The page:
I was working on an website development project today and I need to track down a font. I did a quick search and I found, as you might expect, many sites offering free fonts. And that’s when I found Font Squirrel.
From the Font Squirrel FAQ:
ARE ALL THESE FONTS REALLY FREE FOR COMMERCIAL USE?
As far as we know, yes. Please read the license on each font before you use them to be sure. And if you happen to find one that you think is not commercial, then please tell us. Also, some licenses may allow more uses than others. We have tried our best to mark fonts for different common uses. Read FAQ #8 below about embedding for more info.
Check out Font Squirrel the next time you need a font for your project.
The installation of the meta-doctored webOS 2.1.0 install has completed!
Now the hard part – making sure everything is still working!
Update: All features and functions of webOS 2.1 appear to be working! Whoo-hoo!
On the agenda for the post software load is to:
1. See if I can log into one of my Palm profiles – Working!
2. Verify that webOS is running as expected – Working!
3. Connect to a Wi-Fi hot spot – Working!
4. Verify developer mode is on or can be activated – Working! (webos20090606)
5. Restore my Sprint PRL software – Working! (no update possible going forward)
6. Install the latest build of Preware – Working!
7. Apply some basic patches – Working!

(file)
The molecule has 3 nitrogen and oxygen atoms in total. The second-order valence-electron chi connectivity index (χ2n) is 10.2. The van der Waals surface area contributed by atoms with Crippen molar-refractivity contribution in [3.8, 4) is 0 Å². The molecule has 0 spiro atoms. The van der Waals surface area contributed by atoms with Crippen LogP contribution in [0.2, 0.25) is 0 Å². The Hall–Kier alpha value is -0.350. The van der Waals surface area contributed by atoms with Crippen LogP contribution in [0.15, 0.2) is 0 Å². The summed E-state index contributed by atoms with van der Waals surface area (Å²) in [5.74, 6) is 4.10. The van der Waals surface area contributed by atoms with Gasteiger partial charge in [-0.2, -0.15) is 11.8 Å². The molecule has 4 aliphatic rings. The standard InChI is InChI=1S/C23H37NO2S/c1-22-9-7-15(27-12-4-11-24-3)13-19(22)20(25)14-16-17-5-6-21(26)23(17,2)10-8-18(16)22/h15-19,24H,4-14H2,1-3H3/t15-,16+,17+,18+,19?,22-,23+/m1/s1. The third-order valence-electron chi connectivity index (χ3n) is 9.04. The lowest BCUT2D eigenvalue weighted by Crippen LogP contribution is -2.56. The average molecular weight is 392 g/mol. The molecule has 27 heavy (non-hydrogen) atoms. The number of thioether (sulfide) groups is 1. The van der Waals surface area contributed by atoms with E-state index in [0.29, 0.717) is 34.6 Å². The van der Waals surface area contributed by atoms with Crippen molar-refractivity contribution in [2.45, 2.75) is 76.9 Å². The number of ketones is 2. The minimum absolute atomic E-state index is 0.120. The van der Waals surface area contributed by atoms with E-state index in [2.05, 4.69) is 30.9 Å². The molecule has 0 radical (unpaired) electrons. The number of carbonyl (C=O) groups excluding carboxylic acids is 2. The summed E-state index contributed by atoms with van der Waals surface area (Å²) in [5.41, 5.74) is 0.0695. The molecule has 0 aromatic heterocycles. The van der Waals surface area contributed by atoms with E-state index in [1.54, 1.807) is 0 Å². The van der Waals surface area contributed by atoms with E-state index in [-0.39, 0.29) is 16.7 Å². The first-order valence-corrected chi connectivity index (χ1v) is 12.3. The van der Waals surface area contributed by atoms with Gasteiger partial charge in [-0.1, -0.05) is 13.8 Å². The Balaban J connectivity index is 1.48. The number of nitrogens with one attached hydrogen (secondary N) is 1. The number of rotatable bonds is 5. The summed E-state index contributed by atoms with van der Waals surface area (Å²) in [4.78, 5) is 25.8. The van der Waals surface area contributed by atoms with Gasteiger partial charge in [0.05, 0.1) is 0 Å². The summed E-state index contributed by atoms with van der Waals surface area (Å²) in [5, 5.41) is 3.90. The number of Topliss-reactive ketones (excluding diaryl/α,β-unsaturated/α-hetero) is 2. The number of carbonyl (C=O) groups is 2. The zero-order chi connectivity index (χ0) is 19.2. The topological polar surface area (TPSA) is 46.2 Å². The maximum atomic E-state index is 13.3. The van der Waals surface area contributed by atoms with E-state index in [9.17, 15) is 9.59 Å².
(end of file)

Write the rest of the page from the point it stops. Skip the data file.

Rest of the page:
8. Apply software tweaks from the webos-internals.org webOS 2 upgrade wiki post – Working!
9. Backup the Pre to my alternate Palm profile – Working!
10. Access the HP App Catalog, install software – Working!
11. GPS access – Working!
Continuing to play around with applying an unofficial version of webOS 2.1.0 to my Sprint Original Palm Pre smartphone, I’ve installed all the required tools to get the job done.
I’ve also taken the precaution to backup my PRL software so I can continue to apply Sprint preferred roaming list updates once the upgrade to webOS 2.1.0 has completed.
Now, I’m running the Unix command line tools on my Mac to download the webOS 2 doctor files, mash them all together, and churn out a new custom meta-doctored webOS doctor restore file.
There is a lot of Unix “gook” scrolling across my Terminal window which, I have to admit, not being a Unix/Linux propeller head, I have no idea what it’s doing. (I know my limits and I’m not a programmer nor am I a Unix geek. I know just enough Unix and Linux to get myself in to serious trouble!)
So, with Daft Punk’s Tron soundtrack thumping in the back ground, the lights down low, I’ll grab my eighth Diet Coke for this project, and get to installing the new webOS Doctor!
In preparing to perform an unofficial webOS 2.1.0 upgrade on my Sprint Palm Pre, I have read that you need to backup your PRL software so I can restore it to my phone later on. This is an important step because Sprint doesn’t offer webOS 2.1.0 for the Original Pre and you won’t be able to use properly update your PRL on a meta-doctored Sprint Pre if you fail to do this step first.
What is PRL you ask? Good question. I don’t really know either. PRL stands for Preferred Roaming List. Is is a database that gets downloaded to a smartphone that uses CDMA radios just like the ones in Sprint and Verizon Pre/Pre+ phones. The database has a list of network IDs that Sprint has network sharing contracts with to allow your phone to “roam” on other carrier’s network towers. (source)